Thursday, January 20, 2005

Coronation and Beyond

"Not One Damn Dime Day". Do it.

Go immediately to the new Village Voice and read their special pieces on the coronation.
Rick Perlstein has a brilliant analysis on the psychology of Bush's machine, the damages he's done so far, and those still to come. James Ridgeway describes the shameless display and Nero-like consumption of the victors as they play. Kareem Fahim explores the whole mess from the wounded soldier's perspective. Sarah Ferguson gives tips on how to protest in your own small (or large) way.

We must find a way to limit the destruction this puppet mediocrity plans to inflict on us, our parents, and our children. He is not our friend. He is not our Dad. He is not our leader. As corrente notes, he is a lucky sociopath with enviable connections who was seen, because of his character flaws, as the perfect puppet to move forward the agenda of the reactionaries who still haven't forgotten their losses in 1964. Given the chance, he and they will dismantle the small social safety net of old age, health, and disability security that we do have. They will paint public education with a false brush and set into motion the events required to eliminate it. They will rescind some of our most basic constitutional rights, destroy what's left of our unionised workforce, eliminate regulatory barriers to the destruction of our land and water and the safety of our workers, set up a plutocracy of robber barons and power-hungry martinets, eliminate paths for the disenfranchised to be heard, and eventually establish a class-based apartheid the likes of which haven't been seen in America since the 1600's. To pretend this is impossible is to ignore the events of history and the seemingly bottomless capability of the human race for oppression and greed.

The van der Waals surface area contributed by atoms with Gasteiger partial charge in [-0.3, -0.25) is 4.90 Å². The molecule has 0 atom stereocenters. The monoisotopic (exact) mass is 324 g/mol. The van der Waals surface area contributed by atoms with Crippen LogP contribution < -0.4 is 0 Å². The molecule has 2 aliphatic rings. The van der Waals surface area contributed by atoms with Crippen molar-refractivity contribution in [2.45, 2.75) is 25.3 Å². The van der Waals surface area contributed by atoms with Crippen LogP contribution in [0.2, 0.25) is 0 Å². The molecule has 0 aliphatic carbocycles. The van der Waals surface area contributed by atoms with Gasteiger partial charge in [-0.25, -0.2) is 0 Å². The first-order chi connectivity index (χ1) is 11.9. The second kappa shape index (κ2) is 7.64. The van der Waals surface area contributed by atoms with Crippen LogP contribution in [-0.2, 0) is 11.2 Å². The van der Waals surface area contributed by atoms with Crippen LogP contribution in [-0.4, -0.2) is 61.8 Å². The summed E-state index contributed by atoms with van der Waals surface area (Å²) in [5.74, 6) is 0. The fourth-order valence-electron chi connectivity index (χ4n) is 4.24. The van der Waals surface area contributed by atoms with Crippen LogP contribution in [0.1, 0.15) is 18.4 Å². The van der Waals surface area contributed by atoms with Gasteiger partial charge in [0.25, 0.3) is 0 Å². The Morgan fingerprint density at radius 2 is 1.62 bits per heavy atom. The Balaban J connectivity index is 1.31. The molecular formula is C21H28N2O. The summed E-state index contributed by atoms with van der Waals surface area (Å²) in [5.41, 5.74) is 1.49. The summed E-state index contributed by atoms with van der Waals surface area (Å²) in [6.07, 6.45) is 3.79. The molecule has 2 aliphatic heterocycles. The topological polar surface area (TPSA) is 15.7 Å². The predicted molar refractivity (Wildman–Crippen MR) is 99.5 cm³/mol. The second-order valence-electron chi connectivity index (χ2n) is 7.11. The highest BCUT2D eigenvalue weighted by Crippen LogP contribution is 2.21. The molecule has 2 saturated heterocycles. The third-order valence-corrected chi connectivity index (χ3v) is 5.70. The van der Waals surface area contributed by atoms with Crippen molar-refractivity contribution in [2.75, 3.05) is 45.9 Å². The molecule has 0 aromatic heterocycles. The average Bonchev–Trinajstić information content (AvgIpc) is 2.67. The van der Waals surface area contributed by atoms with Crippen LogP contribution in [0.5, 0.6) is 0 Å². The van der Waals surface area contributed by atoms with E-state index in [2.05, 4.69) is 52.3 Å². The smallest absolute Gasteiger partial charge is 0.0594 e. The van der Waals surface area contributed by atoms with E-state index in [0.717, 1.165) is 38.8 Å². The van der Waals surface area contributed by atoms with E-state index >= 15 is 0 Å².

Get mad. Stay mad. Do something. Let me quote from the wonderful Howard Zinn, writing in his "A People's History of the United States", in a paragraph that seemed especially relevant given the SS debate of late:
"If there ARE necessary sacrifices to be made for human progress, is it not essential to hold onto the principle that those to be sacrificed must make the decision themselves? We can all decide to give up something of ours, but do we have the right to throw into the pyre the children of others, or even our own children, for a progress which is not nearly as clear or present as sickness or health, life or death?"

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